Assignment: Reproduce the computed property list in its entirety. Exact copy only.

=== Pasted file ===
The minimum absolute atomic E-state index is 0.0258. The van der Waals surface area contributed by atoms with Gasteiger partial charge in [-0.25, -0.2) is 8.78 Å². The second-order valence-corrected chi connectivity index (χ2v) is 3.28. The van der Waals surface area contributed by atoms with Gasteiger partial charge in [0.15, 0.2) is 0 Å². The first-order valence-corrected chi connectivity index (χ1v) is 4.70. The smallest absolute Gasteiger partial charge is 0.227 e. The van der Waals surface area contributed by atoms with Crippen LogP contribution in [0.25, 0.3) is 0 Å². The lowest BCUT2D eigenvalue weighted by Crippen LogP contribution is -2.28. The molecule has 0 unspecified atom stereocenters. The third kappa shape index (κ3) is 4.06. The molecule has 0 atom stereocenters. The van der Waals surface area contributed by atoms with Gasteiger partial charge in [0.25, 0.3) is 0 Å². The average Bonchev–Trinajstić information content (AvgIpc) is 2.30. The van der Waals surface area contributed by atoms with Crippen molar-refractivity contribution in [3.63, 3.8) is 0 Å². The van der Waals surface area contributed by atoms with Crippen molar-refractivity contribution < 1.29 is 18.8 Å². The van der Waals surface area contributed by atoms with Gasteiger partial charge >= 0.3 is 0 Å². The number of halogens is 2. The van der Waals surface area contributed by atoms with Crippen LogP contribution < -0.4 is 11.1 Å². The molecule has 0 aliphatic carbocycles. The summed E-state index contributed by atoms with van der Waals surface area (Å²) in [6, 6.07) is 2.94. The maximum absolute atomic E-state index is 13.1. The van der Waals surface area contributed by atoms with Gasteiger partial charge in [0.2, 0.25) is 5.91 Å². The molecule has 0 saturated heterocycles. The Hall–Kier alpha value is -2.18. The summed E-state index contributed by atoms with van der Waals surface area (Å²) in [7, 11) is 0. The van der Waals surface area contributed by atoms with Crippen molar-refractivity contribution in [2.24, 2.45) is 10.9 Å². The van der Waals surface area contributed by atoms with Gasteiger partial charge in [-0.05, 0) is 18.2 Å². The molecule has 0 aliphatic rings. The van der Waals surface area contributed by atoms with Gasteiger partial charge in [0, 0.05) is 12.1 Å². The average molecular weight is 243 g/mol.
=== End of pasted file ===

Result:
The minimum absolute atomic E-state index is 0.0258. The van der Waals surface area contributed by atoms with Gasteiger partial charge in [-0.25, -0.2) is 8.78 Å². The second-order valence-corrected chi connectivity index (χ2v) is 3.28. The van der Waals surface area contributed by atoms with Gasteiger partial charge in [0.15, 0.2) is 0 Å². The first-order valence-corrected chi connectivity index (χ1v) is 4.70. The smallest absolute Gasteiger partial charge is 0.227 e. The van der Waals surface area contributed by atoms with Crippen LogP contribution in [0.25, 0.3) is 0 Å². The lowest BCUT2D eigenvalue weighted by Crippen LogP contribution is -2.28. The molecule has 0 unspecified atom stereocenters. The third kappa shape index (κ3) is 4.06. The molecule has 0 atom stereocenters. The van der Waals surface area contributed by atoms with Gasteiger partial charge in [0.25, 0.3) is 0 Å². The average Bonchev–Trinajstić information content (AvgIpc) is 2.30. The van der Waals surface area contributed by atoms with Crippen molar-refractivity contribution in [3.63, 3.8) is 0 Å². The van der Waals surface area contributed by atoms with Crippen molar-refractivity contribution < 1.29 is 18.8 Å². The van der Waals surface area contributed by atoms with Gasteiger partial charge >= 0.3 is 0 Å². The number of halogens is 2. The van der Waals surface area contributed by atoms with Crippen LogP contribution < -0.4 is 11.1 Å². The molecule has 0 aliphatic carbocycles. The summed E-state index contributed by atoms with van der Waals surface area (Å²) in [6, 6.07) is 2.94. The maximum absolute atomic E-state index is 13.1. The van der Waals surface area contributed by atoms with Gasteiger partial charge in [0.2, 0.25) is 5.91 Å². The molecule has 0 saturated heterocycles. The Hall–Kier alpha value is -2.18. The summed E-state index contributed by atoms with van der Waals surface area (Å²) in [7, 11) is 0. The van der Waals surface area contributed by atoms with Crippen molar-refractivity contribution in [2.24, 2.45) is 10.9 Å². The van der Waals surface area contributed by atoms with Gasteiger partial charge in [-0.05, 0) is 18.2 Å². The molecule has 0 aliphatic rings. The van der Waals surface area contributed by atoms with Gasteiger partial charge in [0, 0.05) is 12.1 Å². The average molecular weight is 243 g/mol.